Writers: Don’t fight skimmers and content skippers

October 12, 2021 10:47 pm

Years ago, I edited a blog series by futurologist Peter Cochrane*. But here’s the strange thing: readers would tell us they’d always first skip to the end. Why? Because Peter always included a line about where he had penned that week’s piece.

Today this isn’t so unusual. We’re used to people working from lots of different places around the world – even Covid slowed this down for only a while. And I receive several newsletters that talk about their writers and those writers’ locations, usually as a sign-off.

I do the same skipping-to-the-end thing now with posts/newsletters from Eric Barker. And I spent many years skipping to the end of the readers’ letters section in the Economist (for the short, humorous letter), though admittedly I don’t get a print Economist so much these days.

Does any of this habitual skipping ahead make a piece of content… less? No. In my examples, I still go back and read the rest. And I’d value them even if I didn’t explore further.

It’s not about time

One blogger I follow on Medium has clearly figured out that readers are skimming her listicles, rather than reading all her words. So if she lures you in with ‘3 reasons to x’, her three reasons will carry the sub-heads ‘This is the first reason’, ‘You won’t believe this reason’ and ‘Finally – the right reason to X’. You get the idea. It’s un-skimmable and annoying.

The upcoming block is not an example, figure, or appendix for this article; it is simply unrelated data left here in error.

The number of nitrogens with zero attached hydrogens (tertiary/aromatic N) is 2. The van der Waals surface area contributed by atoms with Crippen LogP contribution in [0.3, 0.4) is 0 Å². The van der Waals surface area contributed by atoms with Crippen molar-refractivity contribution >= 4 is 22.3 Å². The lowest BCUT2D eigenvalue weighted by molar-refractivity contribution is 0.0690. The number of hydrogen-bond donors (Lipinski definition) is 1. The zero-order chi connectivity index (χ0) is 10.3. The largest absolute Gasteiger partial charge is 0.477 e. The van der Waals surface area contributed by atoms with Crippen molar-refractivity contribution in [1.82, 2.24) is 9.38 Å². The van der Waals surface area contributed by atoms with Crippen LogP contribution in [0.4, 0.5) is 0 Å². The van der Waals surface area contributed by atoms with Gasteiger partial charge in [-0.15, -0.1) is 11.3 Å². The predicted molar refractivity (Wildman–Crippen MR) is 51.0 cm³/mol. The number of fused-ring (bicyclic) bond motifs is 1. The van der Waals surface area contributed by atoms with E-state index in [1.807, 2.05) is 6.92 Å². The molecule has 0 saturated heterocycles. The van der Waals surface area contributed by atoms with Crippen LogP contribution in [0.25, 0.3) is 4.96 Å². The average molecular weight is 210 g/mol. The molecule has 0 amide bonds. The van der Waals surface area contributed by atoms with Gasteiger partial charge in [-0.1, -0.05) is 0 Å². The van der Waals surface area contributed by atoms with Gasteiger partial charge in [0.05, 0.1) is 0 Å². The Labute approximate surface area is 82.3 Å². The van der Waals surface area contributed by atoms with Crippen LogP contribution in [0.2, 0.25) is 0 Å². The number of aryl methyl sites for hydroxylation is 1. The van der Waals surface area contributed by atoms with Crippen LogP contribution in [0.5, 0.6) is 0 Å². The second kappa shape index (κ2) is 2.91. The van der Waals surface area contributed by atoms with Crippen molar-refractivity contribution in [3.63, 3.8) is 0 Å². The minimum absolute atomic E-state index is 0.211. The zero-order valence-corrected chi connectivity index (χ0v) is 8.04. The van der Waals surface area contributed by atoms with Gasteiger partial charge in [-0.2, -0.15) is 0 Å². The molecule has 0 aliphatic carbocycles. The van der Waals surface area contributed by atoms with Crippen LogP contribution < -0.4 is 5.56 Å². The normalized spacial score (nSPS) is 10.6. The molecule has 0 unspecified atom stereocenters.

I think – I don’t know – she does this to improve how long people spend on her pages.

But if someone can get value from what you do in the shortest possible time, that’s a good outcome. More time spent doing something doesn’t necessarily mean better engagement or better results.

Write this way

Think about any item of content as usable in more than one way. Ideally, let your users (readers/viewers/listeners) consume it in the way they prefer.

Think about delivering value rather than getting stuck on delivering page impressions, shares or time on a page. Or even whether your readers read in a linear way.

For a busy, senior audience, fast is good. For our editors at Collective Content, a good piece of content can contain detail but also be scannable and have a standalone one-line summary. That way, you satisfy several types of user, or one user who will use the piece of content in different ways at different times. There is no single right way.

The value, ultimately, comes from your message – not from how it’s consumed.

*And it turns out that Uncommon Sense, the book we created from the blog series, is still available.

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